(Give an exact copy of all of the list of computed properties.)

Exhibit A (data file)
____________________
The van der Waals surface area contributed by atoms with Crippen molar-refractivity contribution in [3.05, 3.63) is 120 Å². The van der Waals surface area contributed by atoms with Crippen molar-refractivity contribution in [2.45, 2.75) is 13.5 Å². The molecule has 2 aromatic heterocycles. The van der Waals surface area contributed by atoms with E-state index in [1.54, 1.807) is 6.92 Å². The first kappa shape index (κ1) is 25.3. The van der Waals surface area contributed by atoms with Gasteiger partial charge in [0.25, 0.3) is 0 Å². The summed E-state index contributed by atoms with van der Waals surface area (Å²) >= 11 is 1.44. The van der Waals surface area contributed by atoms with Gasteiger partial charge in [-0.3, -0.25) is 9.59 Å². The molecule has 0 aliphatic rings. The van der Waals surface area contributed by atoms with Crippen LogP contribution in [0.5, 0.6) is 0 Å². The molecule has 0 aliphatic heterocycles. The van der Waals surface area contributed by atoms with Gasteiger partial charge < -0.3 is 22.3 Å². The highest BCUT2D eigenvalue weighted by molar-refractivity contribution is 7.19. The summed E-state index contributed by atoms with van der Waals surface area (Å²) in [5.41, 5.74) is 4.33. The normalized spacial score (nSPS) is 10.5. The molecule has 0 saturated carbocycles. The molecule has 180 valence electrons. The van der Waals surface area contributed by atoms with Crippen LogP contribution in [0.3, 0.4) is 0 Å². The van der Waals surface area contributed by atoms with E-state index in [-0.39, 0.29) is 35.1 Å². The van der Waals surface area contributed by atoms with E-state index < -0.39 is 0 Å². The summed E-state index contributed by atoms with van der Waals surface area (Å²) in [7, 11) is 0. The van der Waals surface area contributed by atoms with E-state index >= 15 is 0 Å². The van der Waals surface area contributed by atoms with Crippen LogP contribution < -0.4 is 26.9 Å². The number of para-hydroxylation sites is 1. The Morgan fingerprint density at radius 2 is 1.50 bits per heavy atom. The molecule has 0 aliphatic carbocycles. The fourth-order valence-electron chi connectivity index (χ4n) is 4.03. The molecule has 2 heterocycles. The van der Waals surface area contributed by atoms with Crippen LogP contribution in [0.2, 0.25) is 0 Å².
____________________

The van der Waals surface area contributed by atoms with Crippen molar-refractivity contribution in [3.05, 3.63) is 120 Å². The van der Waals surface area contributed by atoms with Crippen molar-refractivity contribution in [2.45, 2.75) is 13.5 Å². The molecule has 2 aromatic heterocycles. The van der Waals surface area contributed by atoms with E-state index in [1.54, 1.807) is 6.92 Å². The first kappa shape index (κ1) is 25.3. The van der Waals surface area contributed by atoms with Gasteiger partial charge in [0.25, 0.3) is 0 Å². The summed E-state index contributed by atoms with van der Waals surface area (Å²) >= 11 is 1.44. The van der Waals surface area contributed by atoms with Gasteiger partial charge in [-0.3, -0.25) is 9.59 Å². The molecule has 0 aliphatic rings. The van der Waals surface area contributed by atoms with Crippen LogP contribution in [0.5, 0.6) is 0 Å². The molecule has 0 aliphatic heterocycles. The van der Waals surface area contributed by atoms with Gasteiger partial charge < -0.3 is 22.3 Å². The highest BCUT2D eigenvalue weighted by molar-refractivity contribution is 7.19. The summed E-state index contributed by atoms with van der Waals surface area (Å²) in [5.41, 5.74) is 4.33. The normalized spacial score (nSPS) is 10.5. The molecule has 0 saturated carbocycles. The molecule has 180 valence electrons. The van der Waals surface area contributed by atoms with Crippen LogP contribution in [0.3, 0.4) is 0 Å². The van der Waals surface area contributed by atoms with E-state index in [-0.39, 0.29) is 35.1 Å². The van der Waals surface area contributed by atoms with E-state index < -0.39 is 0 Å². The summed E-state index contributed by atoms with van der Waals surface area (Å²) in [7, 11) is 0. The van der Waals surface area contributed by atoms with E-state index >= 15 is 0 Å². The van der Waals surface area contributed by atoms with Crippen LogP contribution < -0.4 is 26.9 Å². The number of para-hydroxylation sites is 1. The Morgan fingerprint density at radius 2 is 1.50 bits per heavy atom. The molecule has 0 aliphatic carbocycles. The fourth-order valence-electron chi connectivity index (χ4n) is 4.03. The molecule has 2 heterocycles. The van der Waals surface area contributed by atoms with Crippen LogP contribution in [0.2, 0.25) is 0 Å².